By Randall Mah
With 240 million people - the world’s fourth largest population, spread across more than 17,500 islands and a growing middle class, Indonesia (IDX) is an aviation market that relies on aircraft to move its citizens more than most.
Consequently, it is increasingly being eyed by foreign aerospace companies seeking to sell aircraft to the numerous domestic airlines that have popped up in recent years.
Russia’s Sukhoi brought its Superjet-100 to Jakarta last month, the first new Russian passenger jet since the fall of the Soviet Union more than 20 years ago, in an attempt to wow Indonesian airlines such as Kartika Airlines, Sky Aviation and Queen Air, which had expressed interest in the relatively inexpensive aircraft.
With a capacity of up to 98 passengers, the $35 million plane is cheaper than comparable aircraft manufactured by Canada’s Bombardier and Brazil’s Embraer SA (ERJ).
While the Sukhoi demonstration flight tragically crashed into a volcano, killing all 45 passengers on board, (the cause of which is still being investigated) it highlighted the fierce competition to enter the Indonesian aviation market.
This month, budget carrier Lion Air, the archipelago’s largest airline, ordered five Boeing 787 Dreamliners (BA) for its newly launched premium carrier Batik Air. In April, Airbus secured a $2.5 billion contract for 11 A330-300s with national carrier Garuda Indonesia during a trade mission to Jakarta by British Prime Minister David Cameron.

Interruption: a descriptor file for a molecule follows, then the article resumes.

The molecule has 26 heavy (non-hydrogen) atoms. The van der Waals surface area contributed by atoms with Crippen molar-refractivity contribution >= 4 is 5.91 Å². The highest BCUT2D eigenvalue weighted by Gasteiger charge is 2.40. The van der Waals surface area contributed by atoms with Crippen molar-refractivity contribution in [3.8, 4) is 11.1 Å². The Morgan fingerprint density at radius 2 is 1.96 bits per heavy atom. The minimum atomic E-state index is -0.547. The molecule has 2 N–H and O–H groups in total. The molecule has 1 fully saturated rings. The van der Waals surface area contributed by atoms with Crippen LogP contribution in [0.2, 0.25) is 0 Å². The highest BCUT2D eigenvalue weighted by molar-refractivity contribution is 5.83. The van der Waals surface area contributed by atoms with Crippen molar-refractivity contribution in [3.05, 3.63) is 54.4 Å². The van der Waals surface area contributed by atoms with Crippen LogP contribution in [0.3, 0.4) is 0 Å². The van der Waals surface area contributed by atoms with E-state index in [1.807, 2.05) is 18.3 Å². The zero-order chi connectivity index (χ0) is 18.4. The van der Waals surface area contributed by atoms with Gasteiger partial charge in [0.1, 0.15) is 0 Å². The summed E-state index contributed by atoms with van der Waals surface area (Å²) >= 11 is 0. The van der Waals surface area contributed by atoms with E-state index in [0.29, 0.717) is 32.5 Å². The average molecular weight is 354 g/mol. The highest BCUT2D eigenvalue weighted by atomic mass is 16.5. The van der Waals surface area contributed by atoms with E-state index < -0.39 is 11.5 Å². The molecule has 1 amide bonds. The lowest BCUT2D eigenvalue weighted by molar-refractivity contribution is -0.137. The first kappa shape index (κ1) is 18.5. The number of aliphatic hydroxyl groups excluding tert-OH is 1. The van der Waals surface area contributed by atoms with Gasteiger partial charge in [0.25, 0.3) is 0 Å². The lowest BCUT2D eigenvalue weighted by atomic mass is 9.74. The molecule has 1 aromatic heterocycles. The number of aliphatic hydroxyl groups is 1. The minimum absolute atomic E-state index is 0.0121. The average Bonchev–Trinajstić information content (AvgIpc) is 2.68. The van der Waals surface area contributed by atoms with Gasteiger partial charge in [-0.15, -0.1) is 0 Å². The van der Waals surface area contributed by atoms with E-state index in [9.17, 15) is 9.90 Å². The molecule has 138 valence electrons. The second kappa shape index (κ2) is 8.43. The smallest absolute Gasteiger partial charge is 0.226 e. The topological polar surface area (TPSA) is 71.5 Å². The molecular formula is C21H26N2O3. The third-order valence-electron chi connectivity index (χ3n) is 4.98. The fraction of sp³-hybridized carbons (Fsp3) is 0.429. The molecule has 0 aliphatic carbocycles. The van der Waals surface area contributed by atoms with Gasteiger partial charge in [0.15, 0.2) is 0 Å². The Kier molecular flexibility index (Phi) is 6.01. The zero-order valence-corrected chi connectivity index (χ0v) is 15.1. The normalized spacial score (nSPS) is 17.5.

“There’s a major transformation going on, not just with Garuda but with the whole aviation market in Indonesia,” said industry analyst Gerry Soejatman, according to AFP. “Around 60 million, or a quarter the population, travel domestically by air annually. That number could easily double if the price is right.”
With Indonesian airlines like Pacific Royale Airways beginning operations earlier this month, demand for aircraft look set to increase in the future.
Malaysian budget carrier AirAsia (AIABF.PK) is so confident in the expanding Indonesian aviation market that its chief executive officer, Tony Fernandes, has announced he will move to Jakarta to expand regional operations from there.
“Shifting AirAsia’s emphasis to a regional strategy is, we believe, not just good business, but also a move that will keep us ahead of the inevitable competition that is heading our way,” Fernandes said.